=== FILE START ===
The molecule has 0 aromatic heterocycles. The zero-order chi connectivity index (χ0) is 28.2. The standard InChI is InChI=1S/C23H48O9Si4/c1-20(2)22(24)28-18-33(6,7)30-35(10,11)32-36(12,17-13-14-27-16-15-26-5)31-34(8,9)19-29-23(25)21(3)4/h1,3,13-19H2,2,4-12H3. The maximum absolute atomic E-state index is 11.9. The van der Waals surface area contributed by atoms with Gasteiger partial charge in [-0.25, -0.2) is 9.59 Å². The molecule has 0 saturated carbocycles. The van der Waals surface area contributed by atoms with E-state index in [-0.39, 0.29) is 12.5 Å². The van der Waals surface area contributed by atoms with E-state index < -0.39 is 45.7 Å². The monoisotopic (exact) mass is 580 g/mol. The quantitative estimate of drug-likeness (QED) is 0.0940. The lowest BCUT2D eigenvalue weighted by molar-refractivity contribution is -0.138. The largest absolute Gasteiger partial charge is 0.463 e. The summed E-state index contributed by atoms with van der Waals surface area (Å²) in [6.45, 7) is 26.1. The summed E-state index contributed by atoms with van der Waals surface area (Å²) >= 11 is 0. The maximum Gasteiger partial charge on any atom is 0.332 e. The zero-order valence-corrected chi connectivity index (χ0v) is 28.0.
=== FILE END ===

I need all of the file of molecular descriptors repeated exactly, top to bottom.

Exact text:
The molecule has 0 aromatic heterocycles. The zero-order chi connectivity index (χ0) is 28.2. The standard InChI is InChI=1S/C23H48O9Si4/c1-20(2)22(24)28-18-33(6,7)30-35(10,11)32-36(12,17-13-14-27-16-15-26-5)31-34(8,9)19-29-23(25)21(3)4/h1,3,13-19H2,2,4-12H3. The maximum absolute atomic E-state index is 11.9. The van der Waals surface area contributed by atoms with Gasteiger partial charge in [-0.25, -0.2) is 9.59 Å². The molecule has 0 saturated carbocycles. The van der Waals surface area contributed by atoms with E-state index in [-0.39, 0.29) is 12.5 Å². The van der Waals surface area contributed by atoms with E-state index < -0.39 is 45.7 Å². The monoisotopic (exact) mass is 580 g/mol. The quantitative estimate of drug-likeness (QED) is 0.0940. The lowest BCUT2D eigenvalue weighted by molar-refractivity contribution is -0.138. The largest absolute Gasteiger partial charge is 0.463 e. The summed E-state index contributed by atoms with van der Waals surface area (Å²) in [6.45, 7) is 26.1. The summed E-state index contributed by atoms with van der Waals surface area (Å²) >= 11 is 0. The maximum Gasteiger partial charge on any atom is 0.332 e. The zero-order valence-corrected chi connectivity index (χ0v) is 28.0.